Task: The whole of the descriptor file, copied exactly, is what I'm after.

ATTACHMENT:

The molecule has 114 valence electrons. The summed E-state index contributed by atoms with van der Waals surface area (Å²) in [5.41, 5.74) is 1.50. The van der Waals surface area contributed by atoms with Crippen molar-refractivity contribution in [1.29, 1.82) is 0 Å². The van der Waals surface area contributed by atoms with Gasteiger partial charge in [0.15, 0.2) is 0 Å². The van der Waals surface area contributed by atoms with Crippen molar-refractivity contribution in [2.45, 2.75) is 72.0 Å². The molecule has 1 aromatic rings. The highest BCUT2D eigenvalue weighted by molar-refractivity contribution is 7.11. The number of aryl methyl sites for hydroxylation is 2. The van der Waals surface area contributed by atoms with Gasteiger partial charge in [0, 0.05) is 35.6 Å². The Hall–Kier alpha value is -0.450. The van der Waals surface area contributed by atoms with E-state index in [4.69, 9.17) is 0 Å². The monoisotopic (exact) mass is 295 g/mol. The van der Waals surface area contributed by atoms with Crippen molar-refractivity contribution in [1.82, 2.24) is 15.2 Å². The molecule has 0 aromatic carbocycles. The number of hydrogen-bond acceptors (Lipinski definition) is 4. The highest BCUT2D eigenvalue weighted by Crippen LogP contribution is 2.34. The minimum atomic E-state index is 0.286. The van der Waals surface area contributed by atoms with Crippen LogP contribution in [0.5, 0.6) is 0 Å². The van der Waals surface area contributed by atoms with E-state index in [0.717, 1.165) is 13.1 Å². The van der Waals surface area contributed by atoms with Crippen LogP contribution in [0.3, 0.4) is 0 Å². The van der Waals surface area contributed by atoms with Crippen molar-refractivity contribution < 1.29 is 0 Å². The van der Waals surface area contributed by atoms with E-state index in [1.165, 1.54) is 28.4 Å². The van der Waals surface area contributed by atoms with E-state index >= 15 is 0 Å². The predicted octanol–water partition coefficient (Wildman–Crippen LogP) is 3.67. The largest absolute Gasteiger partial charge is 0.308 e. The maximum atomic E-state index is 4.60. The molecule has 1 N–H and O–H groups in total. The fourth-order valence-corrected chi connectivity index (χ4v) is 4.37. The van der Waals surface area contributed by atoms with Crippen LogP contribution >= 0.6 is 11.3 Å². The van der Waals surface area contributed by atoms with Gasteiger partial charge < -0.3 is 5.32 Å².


The molecule has 114 valence electrons. The summed E-state index contributed by atoms with van der Waals surface area (Å²) in [5.41, 5.74) is 1.50. The van der Waals surface area contributed by atoms with Crippen molar-refractivity contribution in [1.29, 1.82) is 0 Å². The van der Waals surface area contributed by atoms with Gasteiger partial charge in [0.15, 0.2) is 0 Å². The van der Waals surface area contributed by atoms with Crippen molar-refractivity contribution in [2.45, 2.75) is 72.0 Å². The molecule has 1 aromatic rings. The highest BCUT2D eigenvalue weighted by molar-refractivity contribution is 7.11. The number of aryl methyl sites for hydroxylation is 2. The van der Waals surface area contributed by atoms with Gasteiger partial charge in [0, 0.05) is 35.6 Å². The Hall–Kier alpha value is -0.450. The van der Waals surface area contributed by atoms with E-state index in [4.69, 9.17) is 0 Å². The monoisotopic (exact) mass is 295 g/mol. The van der Waals surface area contributed by atoms with Crippen molar-refractivity contribution in [1.82, 2.24) is 15.2 Å². The molecule has 0 aromatic carbocycles. The number of hydrogen-bond acceptors (Lipinski definition) is 4. The highest BCUT2D eigenvalue weighted by Crippen LogP contribution is 2.34. The minimum atomic E-state index is 0.286. The van der Waals surface area contributed by atoms with Crippen LogP contribution in [0.5, 0.6) is 0 Å². The van der Waals surface area contributed by atoms with E-state index in [0.717, 1.165) is 13.1 Å². The van der Waals surface area contributed by atoms with Crippen LogP contribution in [0.3, 0.4) is 0 Å². The van der Waals surface area contributed by atoms with Crippen molar-refractivity contribution < 1.29 is 0 Å². The van der Waals surface area contributed by atoms with E-state index in [1.165, 1.54) is 28.4 Å². The van der Waals surface area contributed by atoms with E-state index >= 15 is 0 Å². The predicted octanol–water partition coefficient (Wildman–Crippen LogP) is 3.67. The largest absolute Gasteiger partial charge is 0.308 e. The maximum atomic E-state index is 4.60. The molecule has 1 N–H and O–H groups in total. The fourth-order valence-corrected chi connectivity index (χ4v) is 4.37. The van der Waals surface area contributed by atoms with Crippen LogP contribution >= 0.6 is 11.3 Å². The van der Waals surface area contributed by atoms with Gasteiger partial charge < -0.3 is 5.32 Å².